Streetbeat, Vol. XXII
E-bikes, collective action on streets, and hope for our traffic safety problem.
Oof, what a month.
The overwhelming sense of hopeful dread coming out of COP26 in Glasgow. The anxious applause for action from Washington. The feeling of stasis with the Kyle Rittenhouse verdict. A seemingly never-ending global pandemic. And, in many places, the holiday season.
I don’t know about you, humble reader/traveller, but I am tired. Maybe it’s a reflection of world events or the new 4:30pm sunset, but work itself has taken on a new glaze of burnout that has been hard to shake this month. And personally, I haven’t looked forward to time off this much in years. (On that note: Thanksgiving in Texas with my parter’s family was a great success.)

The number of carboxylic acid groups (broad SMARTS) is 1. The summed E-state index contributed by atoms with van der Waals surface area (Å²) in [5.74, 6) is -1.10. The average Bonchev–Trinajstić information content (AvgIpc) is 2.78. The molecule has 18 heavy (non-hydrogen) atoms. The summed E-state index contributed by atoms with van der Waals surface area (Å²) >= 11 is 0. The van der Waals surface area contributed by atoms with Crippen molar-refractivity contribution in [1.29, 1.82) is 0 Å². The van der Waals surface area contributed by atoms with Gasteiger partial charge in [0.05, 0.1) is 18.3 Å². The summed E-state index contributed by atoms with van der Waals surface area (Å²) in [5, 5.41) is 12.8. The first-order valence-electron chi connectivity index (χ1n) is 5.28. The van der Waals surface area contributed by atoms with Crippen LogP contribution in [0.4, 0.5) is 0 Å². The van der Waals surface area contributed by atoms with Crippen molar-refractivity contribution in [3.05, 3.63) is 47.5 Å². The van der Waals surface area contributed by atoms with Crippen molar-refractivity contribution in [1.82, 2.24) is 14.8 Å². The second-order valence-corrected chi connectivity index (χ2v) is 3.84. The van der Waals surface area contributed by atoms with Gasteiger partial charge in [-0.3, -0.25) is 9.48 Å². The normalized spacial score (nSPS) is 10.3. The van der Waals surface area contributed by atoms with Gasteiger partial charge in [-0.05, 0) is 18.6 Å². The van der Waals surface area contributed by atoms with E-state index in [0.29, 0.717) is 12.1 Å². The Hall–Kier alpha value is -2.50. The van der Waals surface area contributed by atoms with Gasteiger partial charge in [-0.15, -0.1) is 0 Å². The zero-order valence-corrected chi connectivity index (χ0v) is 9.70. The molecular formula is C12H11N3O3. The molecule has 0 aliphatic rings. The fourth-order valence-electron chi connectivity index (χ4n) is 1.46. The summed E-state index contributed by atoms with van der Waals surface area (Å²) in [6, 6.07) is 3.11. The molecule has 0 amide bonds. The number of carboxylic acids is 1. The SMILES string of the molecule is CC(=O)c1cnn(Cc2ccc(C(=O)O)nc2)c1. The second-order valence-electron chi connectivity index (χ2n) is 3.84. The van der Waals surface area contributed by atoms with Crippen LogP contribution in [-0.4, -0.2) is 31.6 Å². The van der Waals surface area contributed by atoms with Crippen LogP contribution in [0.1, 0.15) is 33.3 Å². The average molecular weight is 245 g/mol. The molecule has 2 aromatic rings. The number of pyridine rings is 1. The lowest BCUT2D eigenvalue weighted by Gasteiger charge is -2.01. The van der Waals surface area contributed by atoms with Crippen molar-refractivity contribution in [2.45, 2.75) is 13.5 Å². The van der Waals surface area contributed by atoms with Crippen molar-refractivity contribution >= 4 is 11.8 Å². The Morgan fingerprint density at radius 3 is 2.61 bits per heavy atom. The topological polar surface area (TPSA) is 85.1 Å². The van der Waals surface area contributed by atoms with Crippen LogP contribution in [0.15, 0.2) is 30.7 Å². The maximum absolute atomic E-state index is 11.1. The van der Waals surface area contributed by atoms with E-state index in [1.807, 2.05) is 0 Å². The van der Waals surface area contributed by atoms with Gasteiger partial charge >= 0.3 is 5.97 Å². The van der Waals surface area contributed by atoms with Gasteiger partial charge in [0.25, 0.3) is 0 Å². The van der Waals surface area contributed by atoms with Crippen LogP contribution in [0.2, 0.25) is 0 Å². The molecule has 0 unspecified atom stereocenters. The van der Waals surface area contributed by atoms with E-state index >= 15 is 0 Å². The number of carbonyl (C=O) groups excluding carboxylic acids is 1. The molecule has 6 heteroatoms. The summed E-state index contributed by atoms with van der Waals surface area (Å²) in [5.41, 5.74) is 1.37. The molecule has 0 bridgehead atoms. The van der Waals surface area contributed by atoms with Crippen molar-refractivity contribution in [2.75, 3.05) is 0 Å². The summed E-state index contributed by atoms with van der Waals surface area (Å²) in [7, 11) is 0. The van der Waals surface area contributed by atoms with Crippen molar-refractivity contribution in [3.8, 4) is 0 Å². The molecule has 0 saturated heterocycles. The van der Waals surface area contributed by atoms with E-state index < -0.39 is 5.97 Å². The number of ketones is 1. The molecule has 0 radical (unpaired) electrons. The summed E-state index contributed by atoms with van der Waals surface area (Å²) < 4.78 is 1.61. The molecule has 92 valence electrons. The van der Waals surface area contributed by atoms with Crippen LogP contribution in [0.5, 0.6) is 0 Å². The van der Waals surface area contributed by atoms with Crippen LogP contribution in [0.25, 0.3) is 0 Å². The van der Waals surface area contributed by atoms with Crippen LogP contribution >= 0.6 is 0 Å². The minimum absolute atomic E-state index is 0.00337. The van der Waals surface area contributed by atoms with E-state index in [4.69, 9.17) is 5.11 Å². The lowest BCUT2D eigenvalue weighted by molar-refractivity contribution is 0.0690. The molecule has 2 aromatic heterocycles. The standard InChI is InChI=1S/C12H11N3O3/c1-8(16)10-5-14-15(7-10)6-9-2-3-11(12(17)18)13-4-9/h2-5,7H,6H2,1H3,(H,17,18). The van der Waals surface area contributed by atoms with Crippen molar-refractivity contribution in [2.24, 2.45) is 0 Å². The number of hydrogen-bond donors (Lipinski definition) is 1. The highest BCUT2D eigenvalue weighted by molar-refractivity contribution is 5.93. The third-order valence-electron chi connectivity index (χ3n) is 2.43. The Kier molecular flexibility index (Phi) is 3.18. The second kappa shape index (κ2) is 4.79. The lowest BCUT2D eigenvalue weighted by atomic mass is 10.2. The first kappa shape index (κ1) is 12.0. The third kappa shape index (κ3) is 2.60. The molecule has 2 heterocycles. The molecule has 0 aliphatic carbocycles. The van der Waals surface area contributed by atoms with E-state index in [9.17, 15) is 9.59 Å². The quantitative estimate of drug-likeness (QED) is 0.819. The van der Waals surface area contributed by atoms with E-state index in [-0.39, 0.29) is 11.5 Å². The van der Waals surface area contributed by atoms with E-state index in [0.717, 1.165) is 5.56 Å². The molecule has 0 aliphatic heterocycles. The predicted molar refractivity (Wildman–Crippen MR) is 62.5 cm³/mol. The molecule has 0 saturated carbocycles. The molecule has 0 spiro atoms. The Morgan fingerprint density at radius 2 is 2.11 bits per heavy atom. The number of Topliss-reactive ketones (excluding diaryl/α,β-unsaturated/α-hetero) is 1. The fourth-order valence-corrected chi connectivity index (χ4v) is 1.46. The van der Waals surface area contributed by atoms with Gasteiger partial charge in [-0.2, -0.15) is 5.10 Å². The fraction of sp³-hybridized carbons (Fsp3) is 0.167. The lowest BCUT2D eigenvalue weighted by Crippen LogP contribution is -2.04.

Feelings aside, I want to briefly talk through the INVEST in America Act, which is the official name for the infrastructure bill signed into law this month. Since it overlaps with so much I write about, and, also, I get asked about it often.
Was it a perfect bill? Of course not. Roads are getting way more than public transit at a moment of climate crisis, and $1.2 trillion just barely scratches the surface of what’s needed. (Although more could be coming in the Build Back Better Act, its more complex sequel.) Then add in the worries about squandering it all, and sure, the picture isn’t rosy. But everyone should know by now that ‘perfect’ and ‘politics’ are never in the same sentence.
Do I think it’s good at all? Absolutely. For one major reason: our social contract. Optimism in anything is in short supply these days, and so many Americans haven’t seen their government invest or act like this in their lifetimes. Coming out of the pandemic, at a time when democracy itself feels weak—our economic lives, similarly tenuous—that, to me, is a big deal.